b) To hire a coach to work with the person.

c) To explain the required professional standards and ask the person if they want to deliver these standards.

If the person says they do, then go onto the next stage, making clear contracts about how they will deliver the standards. If not, then the person is choosing not to deliver the standards.

d) To again communicate the team’s story, strategy and road to success – then invite people to let me know the contribution they want to make towards achieving the team’s goals.

If the person does come to me, then we can make clear contracts about their contribution. If not, then they have chosen not to be in the team.

e) To imagine I was starting the team again with a blank piece of paper.

Looking at the present team members, I can ask:

“Which of the team members would I definitely rehire and what would I rehire them to deliver? Who might I rehire – and under what conditions? Who wouldn’t I rehire?”

Then I can act on the findings and do whatever is required to build a successful team.

Looking at each of the various possibilities, describe the pluses and minuses of each option. Then rate the attractiveness of each option on a scale 0 to 10.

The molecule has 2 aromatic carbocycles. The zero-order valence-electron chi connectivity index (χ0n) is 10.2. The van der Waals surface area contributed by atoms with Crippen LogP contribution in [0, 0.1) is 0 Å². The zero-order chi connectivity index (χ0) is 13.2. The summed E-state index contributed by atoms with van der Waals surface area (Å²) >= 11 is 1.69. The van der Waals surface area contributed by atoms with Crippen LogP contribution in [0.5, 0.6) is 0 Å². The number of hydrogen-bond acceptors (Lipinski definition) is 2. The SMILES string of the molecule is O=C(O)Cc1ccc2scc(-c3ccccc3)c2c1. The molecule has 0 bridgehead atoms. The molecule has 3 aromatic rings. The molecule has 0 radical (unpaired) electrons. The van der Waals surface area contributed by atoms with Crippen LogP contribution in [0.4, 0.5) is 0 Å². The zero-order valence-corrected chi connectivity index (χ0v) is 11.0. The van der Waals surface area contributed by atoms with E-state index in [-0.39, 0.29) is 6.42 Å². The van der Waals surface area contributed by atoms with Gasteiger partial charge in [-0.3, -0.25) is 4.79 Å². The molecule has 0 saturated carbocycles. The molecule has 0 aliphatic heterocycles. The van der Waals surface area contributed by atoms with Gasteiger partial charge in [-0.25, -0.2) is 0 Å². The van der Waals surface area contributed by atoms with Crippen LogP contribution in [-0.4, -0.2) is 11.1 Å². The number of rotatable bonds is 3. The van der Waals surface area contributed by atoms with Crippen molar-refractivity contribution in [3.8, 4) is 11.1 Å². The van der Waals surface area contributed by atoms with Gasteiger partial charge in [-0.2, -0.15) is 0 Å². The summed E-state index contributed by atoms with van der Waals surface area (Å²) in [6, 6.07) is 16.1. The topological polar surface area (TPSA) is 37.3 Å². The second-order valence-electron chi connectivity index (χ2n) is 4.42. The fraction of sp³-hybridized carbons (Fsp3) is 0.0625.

If possible, try to get some time to reflect. It can be useful to ask, for example:

Looking at the various options, which are the most attractive?

Are there any other potential options? Is it possible to combine the best parts from some of the options?

Let’s return to the results I want to achieve. What are the key strategies I can follow to give myself the greatest chance of success?

Sometimes it is not possible to buy lots of time, such as being able to sleep on the problem. But it can still be useful to do something to refresh your mind, such as go for a walk or take a break. This can lead to seeing things in perspective and making creative breakthroughs.

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Clarifying Your
Preferred Option

Looking at the potential options, which is the route you want to follow? You may want, of course, to pursue several routes simultaneously.

Bearing in mind your chosen way forward, what are the pluses and minuses involved? How can you build on the pluses and minimise the minuses?

What are the key strategies you can follow to achieve success? How can you translate these into a clear action plan? How can you get some early successes? How can you encourage yourself on the journey?

How can you commit yourself fully to your chosen route? What are the working contracts you need to make: a) With yourself; b) With other people? How can you do your best to make sure you and other people fulfil these contracts.

There are many models for making decisions. One approach is to clarify the picture of success, explore the possible options and pursue your chosen option. You will also, of course, have your own way of translating the ideas into action and achieving success.